Music is killing music

I’d never claim file sharing doesn’t hurt music sales, but there’s another simple reason why individual music releases will continue to sell more poorly over time: The continuous explosion of choice. Even if listeners spent as much on music as they did years ago, the chances of us buying the same releases drops constantly as “out-of-print” becomes meaningless.

Also it’s easier than ever to know about the “essential” albums and comps, and they’re reissued feverishly. Every indiepop band should make their music accessible as possible; you’re not just competing with Belle & Sebastian, but also Village Green, Odessey & Oracle, Field Mice reissues, awesome girl group comps, et al. Good luck!

Should I mention a Brittle Stars CD comp is in the works?

2 thoughts on “Music is killing music

  1. A similar phenomenon is occurring in the classical music field. Indeed, there is an embarrassment of riches out there, and while some lament the decline of the major labels and the inability of performers to make it long term at one label, buyers are spoiled for choice. A major label, in fact, competes against itself in the marketplace, when they have multiple recordings of the same music available simultaneously. This probably doesn’t hold true for popular music, though.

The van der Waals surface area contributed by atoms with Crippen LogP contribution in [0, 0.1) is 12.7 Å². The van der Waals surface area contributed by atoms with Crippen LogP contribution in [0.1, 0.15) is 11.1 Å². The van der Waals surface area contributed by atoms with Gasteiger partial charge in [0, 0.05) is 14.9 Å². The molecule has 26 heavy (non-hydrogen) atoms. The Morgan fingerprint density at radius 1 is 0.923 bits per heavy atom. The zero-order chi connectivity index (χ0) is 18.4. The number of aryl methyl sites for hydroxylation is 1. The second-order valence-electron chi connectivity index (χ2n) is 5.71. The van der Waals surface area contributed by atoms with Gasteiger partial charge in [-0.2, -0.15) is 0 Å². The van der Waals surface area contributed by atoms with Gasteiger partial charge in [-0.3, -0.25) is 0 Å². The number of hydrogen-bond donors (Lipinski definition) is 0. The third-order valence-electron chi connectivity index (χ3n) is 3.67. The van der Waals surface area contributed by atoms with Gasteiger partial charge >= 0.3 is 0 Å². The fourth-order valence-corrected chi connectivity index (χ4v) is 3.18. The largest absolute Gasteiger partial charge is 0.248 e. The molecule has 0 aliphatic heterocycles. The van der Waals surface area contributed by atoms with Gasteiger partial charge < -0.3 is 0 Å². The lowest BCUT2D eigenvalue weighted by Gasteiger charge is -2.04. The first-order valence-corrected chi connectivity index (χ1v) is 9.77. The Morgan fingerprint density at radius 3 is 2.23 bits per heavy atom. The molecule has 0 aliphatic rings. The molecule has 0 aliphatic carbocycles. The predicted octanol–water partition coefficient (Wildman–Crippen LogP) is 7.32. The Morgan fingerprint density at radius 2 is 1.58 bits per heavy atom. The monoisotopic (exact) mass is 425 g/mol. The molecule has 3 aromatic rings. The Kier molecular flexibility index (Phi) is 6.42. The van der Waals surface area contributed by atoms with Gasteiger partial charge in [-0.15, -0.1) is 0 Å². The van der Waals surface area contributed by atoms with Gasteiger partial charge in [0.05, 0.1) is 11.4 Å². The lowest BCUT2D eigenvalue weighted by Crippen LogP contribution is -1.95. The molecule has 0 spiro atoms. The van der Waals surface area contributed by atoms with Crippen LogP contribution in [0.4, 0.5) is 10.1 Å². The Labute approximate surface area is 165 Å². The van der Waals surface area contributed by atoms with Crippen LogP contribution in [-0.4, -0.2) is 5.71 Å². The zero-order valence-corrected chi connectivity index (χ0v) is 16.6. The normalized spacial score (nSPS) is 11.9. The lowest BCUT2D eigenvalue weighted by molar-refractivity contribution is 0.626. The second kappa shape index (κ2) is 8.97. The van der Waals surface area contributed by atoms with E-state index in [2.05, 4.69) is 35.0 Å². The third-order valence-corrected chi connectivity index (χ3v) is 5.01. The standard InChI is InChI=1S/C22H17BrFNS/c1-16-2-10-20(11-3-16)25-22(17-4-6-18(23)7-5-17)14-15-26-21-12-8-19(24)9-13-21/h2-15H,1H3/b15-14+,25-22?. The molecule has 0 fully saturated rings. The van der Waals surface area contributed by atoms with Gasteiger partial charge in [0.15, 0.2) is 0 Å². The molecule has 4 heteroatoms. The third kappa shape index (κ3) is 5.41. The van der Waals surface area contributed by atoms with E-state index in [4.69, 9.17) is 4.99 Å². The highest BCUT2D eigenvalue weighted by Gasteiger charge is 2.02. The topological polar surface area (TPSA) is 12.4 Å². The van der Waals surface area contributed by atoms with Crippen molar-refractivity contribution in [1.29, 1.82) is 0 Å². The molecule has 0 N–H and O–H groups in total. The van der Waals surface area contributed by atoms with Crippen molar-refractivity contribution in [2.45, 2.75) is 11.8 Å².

2. says:

    I didn’t mention the subscription model like , but they at least solve the “essential” album problem by leveling the playing field. An interesting idea about subscriptions vs. physical record sales: An artist may see diminishing returns on releasing good songs after a point. Let’s say the Beatles are in the subscription plan and they release a new album that every Beatle fan must hear. In the physical model, this means a huge windfall, but in the subscription, all those fans now spend less time listening to the back catalog. The new album would only get them a short term promotional bump in income.

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